Chicago NBA teams aren't supposed to be scrappy. A league awash in glitz and slick marketing isn't supposed to have teams with as many floor burns as tattoos. Disinterest, even if it's feigned by players, sells to the all-important 13- to 17-year-old, filled-with-angst-but-still-getting-money-from-Mom demographic.
The Bulls aren't any of that. They're engaged, they care and they make no apologies for it. They showed it again Wednesday night in a 113-103 victory over Washington to take a 2-0 lead in their best-of-seven series. That's not a shot at the Wizards, who also played hard. But the Bulls are a bunch of rookies, castoffs and other disparate parts led by a coach who's so serious, he could make a monk question his commitment. How are they doing this?
If you had to choose between "scrappy" and "hip-hop" to describe Kirk Hinrich, you probably would be safe picking "scrappy." Yet that was the former Kansas University standout in the fourth quarter, skipping to the Bulls' bench following a three-pointer and an ensuing Washington timeout. The Bulls were up 20 points, and there was Hinrich doing a little woofing while the United Center crowd roared.
Do scrappy players score 34 points? Do they take apart defenses with precision shooting?
If they do, then scrappy needs to be redefined. Scrappy is pretty cool.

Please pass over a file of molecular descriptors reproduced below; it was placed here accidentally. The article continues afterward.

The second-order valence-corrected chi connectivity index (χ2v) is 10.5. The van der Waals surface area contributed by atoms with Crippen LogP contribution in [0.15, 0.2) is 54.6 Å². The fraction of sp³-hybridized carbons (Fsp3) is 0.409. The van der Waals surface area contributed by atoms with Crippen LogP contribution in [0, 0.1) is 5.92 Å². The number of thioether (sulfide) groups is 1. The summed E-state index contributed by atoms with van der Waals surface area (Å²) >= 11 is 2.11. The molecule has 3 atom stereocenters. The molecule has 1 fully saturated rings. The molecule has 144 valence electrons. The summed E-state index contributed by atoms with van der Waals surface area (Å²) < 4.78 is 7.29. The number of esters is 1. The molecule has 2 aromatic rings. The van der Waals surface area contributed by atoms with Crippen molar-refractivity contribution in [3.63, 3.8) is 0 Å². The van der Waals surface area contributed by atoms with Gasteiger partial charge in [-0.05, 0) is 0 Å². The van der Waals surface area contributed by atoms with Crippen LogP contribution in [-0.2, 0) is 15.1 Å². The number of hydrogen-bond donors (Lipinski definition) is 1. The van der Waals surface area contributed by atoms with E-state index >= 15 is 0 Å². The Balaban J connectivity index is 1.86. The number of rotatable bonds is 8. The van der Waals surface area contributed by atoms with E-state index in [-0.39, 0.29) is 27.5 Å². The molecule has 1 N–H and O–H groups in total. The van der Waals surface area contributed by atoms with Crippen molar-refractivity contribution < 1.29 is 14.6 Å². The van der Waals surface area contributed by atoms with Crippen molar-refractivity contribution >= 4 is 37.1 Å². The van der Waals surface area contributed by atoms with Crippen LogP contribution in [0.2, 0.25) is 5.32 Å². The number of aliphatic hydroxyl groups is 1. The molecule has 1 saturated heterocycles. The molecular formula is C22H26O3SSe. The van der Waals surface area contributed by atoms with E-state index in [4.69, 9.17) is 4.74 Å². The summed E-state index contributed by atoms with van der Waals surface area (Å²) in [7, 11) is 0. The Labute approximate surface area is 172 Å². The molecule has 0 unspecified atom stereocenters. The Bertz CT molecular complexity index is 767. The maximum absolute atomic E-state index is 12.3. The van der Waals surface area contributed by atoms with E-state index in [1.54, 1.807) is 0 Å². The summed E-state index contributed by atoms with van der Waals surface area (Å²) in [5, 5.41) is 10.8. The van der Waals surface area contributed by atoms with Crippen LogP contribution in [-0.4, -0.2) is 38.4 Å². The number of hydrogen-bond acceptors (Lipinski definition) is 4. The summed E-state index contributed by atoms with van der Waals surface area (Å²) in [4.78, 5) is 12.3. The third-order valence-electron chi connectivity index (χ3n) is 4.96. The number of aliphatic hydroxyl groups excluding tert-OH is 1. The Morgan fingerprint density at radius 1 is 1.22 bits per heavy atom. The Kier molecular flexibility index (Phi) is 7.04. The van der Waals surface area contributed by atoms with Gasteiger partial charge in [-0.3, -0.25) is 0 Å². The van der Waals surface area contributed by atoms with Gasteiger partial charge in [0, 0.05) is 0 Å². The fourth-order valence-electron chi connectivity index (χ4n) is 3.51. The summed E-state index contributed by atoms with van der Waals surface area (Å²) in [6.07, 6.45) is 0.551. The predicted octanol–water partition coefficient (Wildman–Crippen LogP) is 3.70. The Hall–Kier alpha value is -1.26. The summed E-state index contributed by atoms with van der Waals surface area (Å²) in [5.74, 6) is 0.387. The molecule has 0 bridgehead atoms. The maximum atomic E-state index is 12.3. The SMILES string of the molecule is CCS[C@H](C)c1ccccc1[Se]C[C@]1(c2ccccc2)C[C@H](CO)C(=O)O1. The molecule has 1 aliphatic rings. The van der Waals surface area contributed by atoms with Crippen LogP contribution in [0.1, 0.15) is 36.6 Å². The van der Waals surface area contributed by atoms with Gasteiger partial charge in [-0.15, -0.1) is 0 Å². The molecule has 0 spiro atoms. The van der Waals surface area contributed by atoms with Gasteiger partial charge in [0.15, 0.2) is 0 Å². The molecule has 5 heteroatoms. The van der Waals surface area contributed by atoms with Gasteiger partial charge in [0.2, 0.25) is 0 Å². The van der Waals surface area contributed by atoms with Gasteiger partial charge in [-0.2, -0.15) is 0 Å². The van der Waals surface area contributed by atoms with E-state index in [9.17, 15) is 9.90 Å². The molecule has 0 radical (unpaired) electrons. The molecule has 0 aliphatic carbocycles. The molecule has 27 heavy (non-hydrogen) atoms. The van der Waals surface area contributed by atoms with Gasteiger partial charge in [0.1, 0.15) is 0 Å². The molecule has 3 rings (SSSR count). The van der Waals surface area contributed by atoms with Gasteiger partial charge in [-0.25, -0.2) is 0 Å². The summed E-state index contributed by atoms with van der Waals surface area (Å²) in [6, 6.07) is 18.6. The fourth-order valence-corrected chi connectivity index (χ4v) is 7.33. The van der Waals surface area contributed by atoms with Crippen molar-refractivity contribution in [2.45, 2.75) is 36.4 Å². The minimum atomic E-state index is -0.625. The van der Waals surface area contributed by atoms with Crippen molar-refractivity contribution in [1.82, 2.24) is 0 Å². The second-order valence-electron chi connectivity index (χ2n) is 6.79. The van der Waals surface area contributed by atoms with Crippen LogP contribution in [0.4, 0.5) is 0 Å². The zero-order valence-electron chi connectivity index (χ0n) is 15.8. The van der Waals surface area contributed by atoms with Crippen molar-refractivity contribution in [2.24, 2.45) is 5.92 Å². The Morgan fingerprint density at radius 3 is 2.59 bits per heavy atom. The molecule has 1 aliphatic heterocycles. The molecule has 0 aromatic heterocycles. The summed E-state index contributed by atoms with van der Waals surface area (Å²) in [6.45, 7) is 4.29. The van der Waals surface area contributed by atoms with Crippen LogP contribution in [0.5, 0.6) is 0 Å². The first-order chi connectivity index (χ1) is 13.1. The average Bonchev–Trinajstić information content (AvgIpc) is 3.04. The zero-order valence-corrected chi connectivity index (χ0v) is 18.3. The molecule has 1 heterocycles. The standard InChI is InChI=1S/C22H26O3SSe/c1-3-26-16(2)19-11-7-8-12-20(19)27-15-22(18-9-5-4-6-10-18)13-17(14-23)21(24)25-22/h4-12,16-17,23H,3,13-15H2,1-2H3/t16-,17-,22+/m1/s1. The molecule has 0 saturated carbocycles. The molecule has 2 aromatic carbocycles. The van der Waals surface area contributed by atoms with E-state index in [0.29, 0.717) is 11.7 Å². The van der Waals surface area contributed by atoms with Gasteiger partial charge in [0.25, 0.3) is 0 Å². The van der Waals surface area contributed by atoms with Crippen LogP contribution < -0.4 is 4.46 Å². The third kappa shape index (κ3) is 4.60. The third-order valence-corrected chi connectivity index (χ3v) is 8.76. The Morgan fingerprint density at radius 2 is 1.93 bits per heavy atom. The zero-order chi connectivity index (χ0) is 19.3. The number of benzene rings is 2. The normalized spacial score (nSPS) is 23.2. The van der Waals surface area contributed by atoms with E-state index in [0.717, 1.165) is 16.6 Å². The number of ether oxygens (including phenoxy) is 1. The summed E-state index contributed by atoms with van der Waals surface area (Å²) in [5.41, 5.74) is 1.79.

Things will be different in Washington for Game 3 because they always are on the road, but that's for today. This is the time for appreciating a team that refused to cave in Wednesday night, though the Bulls threw the ball away enough down the stretch to make you briefly question that refusal.
So the question needs to be asked again: How are the Bulls doing this?
"It's hard to explain," Hinrich said. "If you're just a fan watching the game you probably can't believe how successful we are. Sometimes we have the most awkward lineups in there. Everybody just goes out and plays hard."
But Jannero Pargo? I think we all knew it was a matter of time before he went off, right? He helped get the Bulls into the game with eight first-half points.
"I'm not afraid to go to the bench," Bulls coach Scott Skiles said.
"Their role players made it hard," Washington coach Eddie Jordan said.
This is the team without the injured Eddy Curry and Luol Deng, the team whose playoff position was supposed to be prone because of their absence.
And yet here the Bulls are.
One of the most impressive things about their victory Wednesday was that everyone in the place knew the Wizards' Gilbert Arenas was going to bounce back in a big way from a miserable Game 1. You knew there would be a reckoning. The only question was whether that reckoning would be enough to do in the Bulls. A few of us reckoned it would be.
He scored 39 points Wednesday on 14-of-25 shooting from the floor. And still lost.
Even though the Bulls did everything they could to make sure one player didn't beat them, the truth is that they had to make sure they didn't beat themselves.